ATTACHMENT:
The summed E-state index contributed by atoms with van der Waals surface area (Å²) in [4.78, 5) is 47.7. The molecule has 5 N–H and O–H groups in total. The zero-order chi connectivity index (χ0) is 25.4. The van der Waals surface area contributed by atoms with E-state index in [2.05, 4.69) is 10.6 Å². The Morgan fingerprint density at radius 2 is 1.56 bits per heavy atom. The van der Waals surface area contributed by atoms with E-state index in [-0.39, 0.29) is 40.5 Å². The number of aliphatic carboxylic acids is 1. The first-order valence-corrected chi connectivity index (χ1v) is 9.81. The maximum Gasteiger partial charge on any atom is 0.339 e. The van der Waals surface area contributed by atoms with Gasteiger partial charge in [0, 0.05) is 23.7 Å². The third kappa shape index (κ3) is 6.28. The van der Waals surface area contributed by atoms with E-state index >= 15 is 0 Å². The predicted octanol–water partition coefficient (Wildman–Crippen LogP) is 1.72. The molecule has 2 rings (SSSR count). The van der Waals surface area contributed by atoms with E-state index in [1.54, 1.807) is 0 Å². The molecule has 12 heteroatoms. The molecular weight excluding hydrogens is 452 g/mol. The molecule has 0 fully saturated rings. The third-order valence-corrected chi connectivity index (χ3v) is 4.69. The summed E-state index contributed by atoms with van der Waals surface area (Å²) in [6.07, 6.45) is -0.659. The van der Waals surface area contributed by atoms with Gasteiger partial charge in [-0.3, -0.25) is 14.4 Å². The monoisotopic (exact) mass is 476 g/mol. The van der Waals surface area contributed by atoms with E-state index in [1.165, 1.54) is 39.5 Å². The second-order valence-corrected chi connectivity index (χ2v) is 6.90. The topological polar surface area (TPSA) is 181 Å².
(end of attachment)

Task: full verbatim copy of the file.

The summed E-state index contributed by atoms with van der Waals surface area (Å²) in [4.78, 5) is 47.7. The molecule has 5 N–H and O–H groups in total. The zero-order chi connectivity index (χ0) is 25.4. The van der Waals surface area contributed by atoms with E-state index in [2.05, 4.69) is 10.6 Å². The Morgan fingerprint density at radius 2 is 1.56 bits per heavy atom. The van der Waals surface area contributed by atoms with E-state index in [-0.39, 0.29) is 40.5 Å². The number of aliphatic carboxylic acids is 1. The first-order valence-corrected chi connectivity index (χ1v) is 9.81. The maximum Gasteiger partial charge on any atom is 0.339 e. The van der Waals surface area contributed by atoms with Gasteiger partial charge in [0, 0.05) is 23.7 Å². The third kappa shape index (κ3) is 6.28. The van der Waals surface area contributed by atoms with E-state index >= 15 is 0 Å². The predicted octanol–water partition coefficient (Wildman–Crippen LogP) is 1.72. The molecule has 2 rings (SSSR count). The van der Waals surface area contributed by atoms with E-state index in [1.54, 1.807) is 0 Å². The molecule has 12 heteroatoms. The molecular weight excluding hydrogens is 452 g/mol. The molecule has 0 fully saturated rings. The third-order valence-corrected chi connectivity index (χ3v) is 4.69. The summed E-state index contributed by atoms with van der Waals surface area (Å²) in [6.07, 6.45) is -0.659. The van der Waals surface area contributed by atoms with Gasteiger partial charge in [-0.3, -0.25) is 14.4 Å². The monoisotopic (exact) mass is 476 g/mol. The van der Waals surface area contributed by atoms with E-state index in [1.165, 1.54) is 39.5 Å². The second-order valence-corrected chi connectivity index (χ2v) is 6.90. The topological polar surface area (TPSA) is 181 Å².